2. Give the character competition. Reshma wants to be valedictorian, but the perfects might beat her to it. Of course, competition doesn’t necessarily require other characters pursuing the same goal. They might have other goals that put them in the way of your character’s pursuit of her own desire. In the way is the key phrase. If nothing’s in the way, there’s no story: I wanted to be valedictorian, and so I did it.
  3. Create a philosophical framework. Resume’s mother doesn’t say, “You’ll never be as good as the perfects.” Instead, she says, “No one can be perfect.” She’s suggesting a way of seeing and understanding the world. Reshma doesn’t just reject her advice, she also rejects this philosophical framework for another: You can be perfect if you have the willpower. In your story, let a character comment on the competition. Is it possible to defeat it? To be like it? Is it desirable to try? We hear versions of this almost every day: when we fail to get something we want, someone will say, “It’s probably for the best.” Whether we agree or disagree with that statement determines what we do next.
  4. Let your main character disagree with this framework. Reshma decides to beat the perfects at their own game. She can be perfect. She’s saying, in effect, it’s not for the best. How can your character refuse to see the problem the same way as the philosophical character?
  5. Develop a plan. Once Reshma decides to do what seems impossible—be perfect—she creates a plan: be perfect for an hour, then a day, then a week, then for months and years. What is your character’s plan to outwit, outwork, or outperform the competition/obstacle?

The goal is use desire as a starting point for creating character motivation and plot.

Good luck.

How to Jump Out of Scene into Backstory

29 Sep
Seeing Off the Johns, the debut novel from Rene Perez II, is a BookPage Teen Top Pick and has been called "a searing, mature novel."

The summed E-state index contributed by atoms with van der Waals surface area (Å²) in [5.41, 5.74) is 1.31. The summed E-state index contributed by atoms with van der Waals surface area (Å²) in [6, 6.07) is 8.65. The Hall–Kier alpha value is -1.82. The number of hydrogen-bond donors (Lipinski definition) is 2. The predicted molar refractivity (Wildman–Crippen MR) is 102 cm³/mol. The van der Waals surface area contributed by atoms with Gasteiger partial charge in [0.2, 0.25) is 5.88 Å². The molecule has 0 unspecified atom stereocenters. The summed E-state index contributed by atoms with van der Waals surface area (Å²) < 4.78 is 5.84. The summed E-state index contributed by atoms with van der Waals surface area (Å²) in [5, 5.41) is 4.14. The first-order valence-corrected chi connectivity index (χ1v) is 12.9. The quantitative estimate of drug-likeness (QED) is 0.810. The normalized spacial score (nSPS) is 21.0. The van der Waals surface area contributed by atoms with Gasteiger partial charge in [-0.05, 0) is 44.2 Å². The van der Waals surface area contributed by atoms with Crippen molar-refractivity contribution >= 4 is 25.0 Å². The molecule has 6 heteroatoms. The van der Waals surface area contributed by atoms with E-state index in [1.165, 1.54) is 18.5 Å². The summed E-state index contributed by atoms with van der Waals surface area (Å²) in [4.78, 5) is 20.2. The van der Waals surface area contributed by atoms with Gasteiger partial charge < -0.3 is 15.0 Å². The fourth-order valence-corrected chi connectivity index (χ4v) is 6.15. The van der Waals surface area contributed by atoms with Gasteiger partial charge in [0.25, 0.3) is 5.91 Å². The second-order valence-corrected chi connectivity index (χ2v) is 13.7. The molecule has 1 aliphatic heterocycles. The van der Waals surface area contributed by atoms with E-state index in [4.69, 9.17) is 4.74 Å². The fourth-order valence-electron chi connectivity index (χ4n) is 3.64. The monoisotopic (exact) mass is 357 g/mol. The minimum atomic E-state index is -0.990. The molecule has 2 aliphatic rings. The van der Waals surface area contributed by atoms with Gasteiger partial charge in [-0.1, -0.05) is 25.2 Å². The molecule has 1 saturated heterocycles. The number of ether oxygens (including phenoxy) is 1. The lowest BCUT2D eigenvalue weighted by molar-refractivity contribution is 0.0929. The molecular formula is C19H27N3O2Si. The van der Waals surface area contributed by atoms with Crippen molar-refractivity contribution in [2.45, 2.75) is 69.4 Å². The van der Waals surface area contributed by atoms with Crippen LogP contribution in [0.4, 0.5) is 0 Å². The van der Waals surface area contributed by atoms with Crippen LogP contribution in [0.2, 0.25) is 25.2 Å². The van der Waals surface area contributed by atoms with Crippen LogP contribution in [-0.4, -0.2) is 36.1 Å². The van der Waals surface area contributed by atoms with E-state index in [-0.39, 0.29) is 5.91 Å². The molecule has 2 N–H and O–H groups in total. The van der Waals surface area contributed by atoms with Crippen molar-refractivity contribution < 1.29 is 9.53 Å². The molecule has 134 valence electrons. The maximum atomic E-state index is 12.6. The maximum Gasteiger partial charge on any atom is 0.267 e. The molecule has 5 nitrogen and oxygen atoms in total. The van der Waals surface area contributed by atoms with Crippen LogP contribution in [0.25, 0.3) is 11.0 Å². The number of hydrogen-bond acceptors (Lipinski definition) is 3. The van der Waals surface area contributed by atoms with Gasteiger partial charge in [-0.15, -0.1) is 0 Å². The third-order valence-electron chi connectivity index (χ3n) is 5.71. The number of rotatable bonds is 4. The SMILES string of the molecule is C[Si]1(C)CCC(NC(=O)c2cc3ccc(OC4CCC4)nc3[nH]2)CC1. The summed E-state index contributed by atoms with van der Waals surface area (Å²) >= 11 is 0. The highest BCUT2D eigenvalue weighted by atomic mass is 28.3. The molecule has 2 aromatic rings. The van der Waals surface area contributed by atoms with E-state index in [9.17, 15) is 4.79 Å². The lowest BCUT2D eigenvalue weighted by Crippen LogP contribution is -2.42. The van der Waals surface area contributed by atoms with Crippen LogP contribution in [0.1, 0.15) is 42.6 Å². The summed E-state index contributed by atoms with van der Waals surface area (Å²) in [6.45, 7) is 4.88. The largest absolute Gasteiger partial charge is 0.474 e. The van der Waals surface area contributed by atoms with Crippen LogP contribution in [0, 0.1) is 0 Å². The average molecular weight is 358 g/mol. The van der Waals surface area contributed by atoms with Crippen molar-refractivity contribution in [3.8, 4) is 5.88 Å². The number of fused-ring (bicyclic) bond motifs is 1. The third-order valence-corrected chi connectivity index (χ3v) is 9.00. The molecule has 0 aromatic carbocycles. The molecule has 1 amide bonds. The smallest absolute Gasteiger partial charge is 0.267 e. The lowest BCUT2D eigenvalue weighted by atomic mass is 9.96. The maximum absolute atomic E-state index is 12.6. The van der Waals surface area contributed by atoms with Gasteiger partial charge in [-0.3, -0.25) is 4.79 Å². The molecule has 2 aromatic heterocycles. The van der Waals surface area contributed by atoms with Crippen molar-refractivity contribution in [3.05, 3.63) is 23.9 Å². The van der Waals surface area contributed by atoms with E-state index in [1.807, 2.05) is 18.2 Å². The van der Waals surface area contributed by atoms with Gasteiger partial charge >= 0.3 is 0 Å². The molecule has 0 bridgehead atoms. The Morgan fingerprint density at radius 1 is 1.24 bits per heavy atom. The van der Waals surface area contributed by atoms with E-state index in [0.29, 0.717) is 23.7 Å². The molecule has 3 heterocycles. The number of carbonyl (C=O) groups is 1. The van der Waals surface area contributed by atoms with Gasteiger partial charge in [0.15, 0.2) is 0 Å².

Seeing Off the Johns, the debut novel from Rene S. Perez II, is a BookPage Teen Top Pick and has been called “a searing, mature novel.”

Some famous writer or another once said that stories and novels don’t portray a life but, rather, a glimpse of one part of the life that suggests the entirety of the whole. This is all well and good until you try it. You find yourself wondering, “Which snapshot is the right one?” or “What part of my life suggests the whole thing? I hope it’s not the part where I forgot to put on deodorant.” It can be an impossible question to answer. A better question might be this: How can a particular scene or moment reveal the constant process of change that is part of any life?

This is what Rene S. Perez II does in his debut novel, Seeing Off the JohnsIt will be published on November 3, which means you can take off work to buy it and tell your boss that you were voting.

How the Novel Works

Early in the novel, there is a scene with two couples meeting for dinner. Their sons are long-time friends and have just left home together to attend the University of Texas and play together on the baseball team:

He held out a glass of bourbon to Andres while Angie poured a couple of margaritas in stemware waiting on the table. They raised their glasses, the four of them, and looked at each other as though they’d all just rolled out of bed after an afternoon of intimacy.

“To our boys,” Angie said.

The novel uses this moment as an opportunity to give a brief history of the relationship between the Mejias and Robisons, a history that begins this way: “They had always gotten on this well, despite their difference in age.” We learn that the Robisons are older. They’re white and the Mejias are Hispanic. They’re upper class, and the Mejias are working class. The history of the relationship, then, is, to some extent, the history of how the couples dealt with these differences.

The passage tells that history from the Mejias’ point of view and begins with a description with the meals that the Mejias prepare for guests:

The Mejias rarely strayed from their standard foods—fideo and meat, tacos and chalupas, easy ricotta-free lasagna, beef and, more rarely, chicken enchiladas.

Then, the novel sets up the difference between the Mejias’ food and the Robisons’ food:

The Mejias had felt a sting of embarrassment when they went to the first of their dinners with the Robisons. They knew the Robisons were well off—Arn was the youngest grandchild and sole remaining Greentonite of Samuel and Wilhelmina Robison, who’d made a small fortune on a ranch outside of town. Arn had inherited money from them. He’d worked hard all his life as a horse doctor and hit big on some investments. But the Mejias weren’t prepared for the kind of food the Robisons were used to.